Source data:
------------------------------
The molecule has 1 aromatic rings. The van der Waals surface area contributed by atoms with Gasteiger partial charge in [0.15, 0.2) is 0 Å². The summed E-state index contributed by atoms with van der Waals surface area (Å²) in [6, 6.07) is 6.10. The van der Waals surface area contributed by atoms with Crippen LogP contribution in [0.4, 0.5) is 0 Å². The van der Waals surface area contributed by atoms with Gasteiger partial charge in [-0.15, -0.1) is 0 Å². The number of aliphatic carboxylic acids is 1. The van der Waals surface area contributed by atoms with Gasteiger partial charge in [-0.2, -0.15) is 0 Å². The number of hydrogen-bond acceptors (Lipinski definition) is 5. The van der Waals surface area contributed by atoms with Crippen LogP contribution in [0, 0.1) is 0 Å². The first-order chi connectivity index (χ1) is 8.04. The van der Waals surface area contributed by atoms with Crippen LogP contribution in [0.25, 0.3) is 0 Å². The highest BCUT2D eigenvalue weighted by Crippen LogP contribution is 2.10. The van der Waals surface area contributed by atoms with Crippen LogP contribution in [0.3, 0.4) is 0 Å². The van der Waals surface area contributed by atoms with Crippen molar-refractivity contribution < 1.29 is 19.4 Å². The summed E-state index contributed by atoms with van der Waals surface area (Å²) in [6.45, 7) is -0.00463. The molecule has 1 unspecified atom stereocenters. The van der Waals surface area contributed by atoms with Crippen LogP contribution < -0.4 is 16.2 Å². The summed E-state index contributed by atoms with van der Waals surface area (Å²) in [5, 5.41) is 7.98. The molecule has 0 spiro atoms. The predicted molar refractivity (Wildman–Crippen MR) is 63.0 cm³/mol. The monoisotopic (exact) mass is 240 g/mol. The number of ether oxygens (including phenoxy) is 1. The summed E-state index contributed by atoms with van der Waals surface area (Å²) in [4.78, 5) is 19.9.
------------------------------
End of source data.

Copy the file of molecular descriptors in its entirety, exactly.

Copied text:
The molecule has 1 aromatic rings. The van der Waals surface area contributed by atoms with Gasteiger partial charge in [0.15, 0.2) is 0 Å². The summed E-state index contributed by atoms with van der Waals surface area (Å²) in [6, 6.07) is 6.10. The van der Waals surface area contributed by atoms with Crippen LogP contribution in [0.4, 0.5) is 0 Å². The van der Waals surface area contributed by atoms with Gasteiger partial charge in [-0.15, -0.1) is 0 Å². The number of aliphatic carboxylic acids is 1. The van der Waals surface area contributed by atoms with Gasteiger partial charge in [-0.2, -0.15) is 0 Å². The number of hydrogen-bond acceptors (Lipinski definition) is 5. The van der Waals surface area contributed by atoms with Crippen LogP contribution in [0, 0.1) is 0 Å². The first-order chi connectivity index (χ1) is 8.04. The van der Waals surface area contributed by atoms with Crippen LogP contribution in [0.25, 0.3) is 0 Å². The highest BCUT2D eigenvalue weighted by Crippen LogP contribution is 2.10. The van der Waals surface area contributed by atoms with Crippen LogP contribution in [0.3, 0.4) is 0 Å². The van der Waals surface area contributed by atoms with Crippen molar-refractivity contribution < 1.29 is 19.4 Å². The summed E-state index contributed by atoms with van der Waals surface area (Å²) in [6.45, 7) is -0.00463. The molecule has 1 unspecified atom stereocenters. The van der Waals surface area contributed by atoms with Crippen LogP contribution < -0.4 is 16.2 Å². The summed E-state index contributed by atoms with van der Waals surface area (Å²) in [5, 5.41) is 7.98. The molecule has 0 spiro atoms. The predicted molar refractivity (Wildman–Crippen MR) is 63.0 cm³/mol. The monoisotopic (exact) mass is 240 g/mol. The number of ether oxygens (including phenoxy) is 1. The summed E-state index contributed by atoms with van der Waals surface area (Å²) in [4.78, 5) is 19.9.